This reading mirrors the kind of life I carved out as an adult. Live on a hundred acres of woods, work outside in all weather, pull your toddler along the backroad in the sleet, just because…. Know that where the moon rises above your house is essential. Be afraid; know that the snow and the long-toothed northern cold can and will maim and kill, but how beautiful this world is…..

They were five hours east of Debrecen when the train came to a halt before the station on the empty plain.

— Daniel Mason, The Winter Soldier

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Cambridge, Vermont

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The Moral Arc

The fall after I graduated from Marlboro College, I was living in Brattleboro and working at Omega Optical where I crafted tiny round glass disks used as high-tech light filters — a strange and short-lived job for me.

That fall, David Souter was nominated for the Supreme Court, and on NPR we listened to every word of the hearings. A bachelor, Souter lived in Weare (pronounced where), New Hampshire, not far from where I grew up, a little town I knew well. Brilliant and witty, Souter made New Hampshire proud.

That fall, young as I was and newly in love, I rightly considered myself an adult. I walked to the company’s enormous building, not far from where I lived, and whose back doors opened to the weed-flanked railroad tracks, just above the wide Connecticut River. Before the winter, I knew I was unsuited that job and moved on. By the next spring, I was living in a tipi, and then my boyfriend and I packed up our old diesel Rabbit and a rusty Saab and moved west to graduate school.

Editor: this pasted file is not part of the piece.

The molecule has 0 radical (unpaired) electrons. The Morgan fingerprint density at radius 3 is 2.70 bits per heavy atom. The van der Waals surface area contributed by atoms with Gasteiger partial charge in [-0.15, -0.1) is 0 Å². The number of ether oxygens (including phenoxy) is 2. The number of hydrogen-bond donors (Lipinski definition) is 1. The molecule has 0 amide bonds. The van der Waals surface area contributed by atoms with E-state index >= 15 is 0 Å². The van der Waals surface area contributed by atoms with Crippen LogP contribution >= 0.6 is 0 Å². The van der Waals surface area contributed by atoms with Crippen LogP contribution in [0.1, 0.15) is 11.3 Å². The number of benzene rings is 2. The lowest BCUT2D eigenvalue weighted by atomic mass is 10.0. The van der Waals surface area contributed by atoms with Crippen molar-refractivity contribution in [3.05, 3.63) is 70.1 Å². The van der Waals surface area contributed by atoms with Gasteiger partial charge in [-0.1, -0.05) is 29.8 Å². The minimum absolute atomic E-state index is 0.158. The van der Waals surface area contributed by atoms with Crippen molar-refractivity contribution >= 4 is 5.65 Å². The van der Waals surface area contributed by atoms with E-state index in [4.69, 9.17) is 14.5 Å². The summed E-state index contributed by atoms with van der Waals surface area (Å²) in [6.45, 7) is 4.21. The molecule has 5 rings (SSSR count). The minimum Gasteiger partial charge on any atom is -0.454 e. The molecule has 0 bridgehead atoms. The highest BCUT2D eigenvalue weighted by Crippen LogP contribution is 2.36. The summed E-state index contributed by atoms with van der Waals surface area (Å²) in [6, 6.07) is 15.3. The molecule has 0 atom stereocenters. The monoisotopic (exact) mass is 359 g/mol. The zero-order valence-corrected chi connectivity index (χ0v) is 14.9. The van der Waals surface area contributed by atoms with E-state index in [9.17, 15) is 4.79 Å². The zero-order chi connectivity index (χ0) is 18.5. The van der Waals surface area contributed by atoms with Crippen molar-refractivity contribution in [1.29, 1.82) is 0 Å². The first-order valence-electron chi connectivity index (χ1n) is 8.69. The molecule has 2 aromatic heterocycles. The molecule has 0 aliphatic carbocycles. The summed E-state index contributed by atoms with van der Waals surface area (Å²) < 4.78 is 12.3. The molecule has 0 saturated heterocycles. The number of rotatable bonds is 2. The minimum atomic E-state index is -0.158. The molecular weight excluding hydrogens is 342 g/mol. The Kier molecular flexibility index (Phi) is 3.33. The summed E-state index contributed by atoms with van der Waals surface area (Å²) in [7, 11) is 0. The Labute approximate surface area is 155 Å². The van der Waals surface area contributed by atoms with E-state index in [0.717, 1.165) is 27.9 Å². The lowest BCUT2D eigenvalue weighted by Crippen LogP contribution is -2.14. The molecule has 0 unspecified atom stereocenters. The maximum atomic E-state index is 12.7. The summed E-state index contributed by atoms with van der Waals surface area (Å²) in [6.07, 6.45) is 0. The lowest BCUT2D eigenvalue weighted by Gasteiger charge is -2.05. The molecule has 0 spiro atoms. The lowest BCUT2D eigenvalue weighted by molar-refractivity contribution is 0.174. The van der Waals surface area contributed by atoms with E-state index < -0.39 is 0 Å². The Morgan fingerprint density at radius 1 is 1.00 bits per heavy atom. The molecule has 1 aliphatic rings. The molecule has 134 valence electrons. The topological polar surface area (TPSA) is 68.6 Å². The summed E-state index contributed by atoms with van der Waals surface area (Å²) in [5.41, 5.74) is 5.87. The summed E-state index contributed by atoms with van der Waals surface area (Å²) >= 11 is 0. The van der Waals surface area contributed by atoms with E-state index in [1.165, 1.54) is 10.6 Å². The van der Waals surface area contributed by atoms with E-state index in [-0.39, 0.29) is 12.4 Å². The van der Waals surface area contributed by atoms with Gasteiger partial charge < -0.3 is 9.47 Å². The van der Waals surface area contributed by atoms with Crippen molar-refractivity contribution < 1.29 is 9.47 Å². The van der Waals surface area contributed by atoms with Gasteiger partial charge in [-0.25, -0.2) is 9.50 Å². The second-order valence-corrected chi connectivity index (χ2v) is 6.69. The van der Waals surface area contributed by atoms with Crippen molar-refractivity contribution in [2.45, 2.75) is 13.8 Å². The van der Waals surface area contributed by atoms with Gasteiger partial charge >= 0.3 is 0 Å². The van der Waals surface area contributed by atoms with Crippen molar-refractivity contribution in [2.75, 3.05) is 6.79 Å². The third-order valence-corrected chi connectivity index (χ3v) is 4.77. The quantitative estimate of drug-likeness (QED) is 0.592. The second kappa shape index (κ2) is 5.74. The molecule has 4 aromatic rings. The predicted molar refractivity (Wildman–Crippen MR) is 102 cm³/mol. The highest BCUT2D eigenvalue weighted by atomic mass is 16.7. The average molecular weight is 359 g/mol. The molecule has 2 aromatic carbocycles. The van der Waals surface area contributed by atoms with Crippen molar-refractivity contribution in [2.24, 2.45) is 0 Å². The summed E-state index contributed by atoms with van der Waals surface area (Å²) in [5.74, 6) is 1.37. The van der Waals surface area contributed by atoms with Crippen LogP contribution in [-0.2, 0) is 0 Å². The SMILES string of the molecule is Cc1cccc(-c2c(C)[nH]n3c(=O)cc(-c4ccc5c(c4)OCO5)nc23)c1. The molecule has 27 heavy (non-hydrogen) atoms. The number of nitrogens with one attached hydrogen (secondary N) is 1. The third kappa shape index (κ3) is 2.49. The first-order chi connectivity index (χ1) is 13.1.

I was glad to join adulthood, even though, as any young person, I had no idea how difficult that would be, how piercing a price the world would extract for my share of wrongdoings. My teenage daughter once urged me not to take our arguments personally — terrific advice. Step back; breathe. Justice isn’t personal to me, or anyone else, either. Watching her sister’s soccer game yesterday, in a row of women talking about Kavanaugh’s confirmation, I’m still astounded that she’s now one of us, more grownup than teenager, with all that means.

My fury about people is based precisely on the fact that I consider them to be responsible, moral creatures who so often do not act that way.

— James Baldwin

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Photo by Molly S.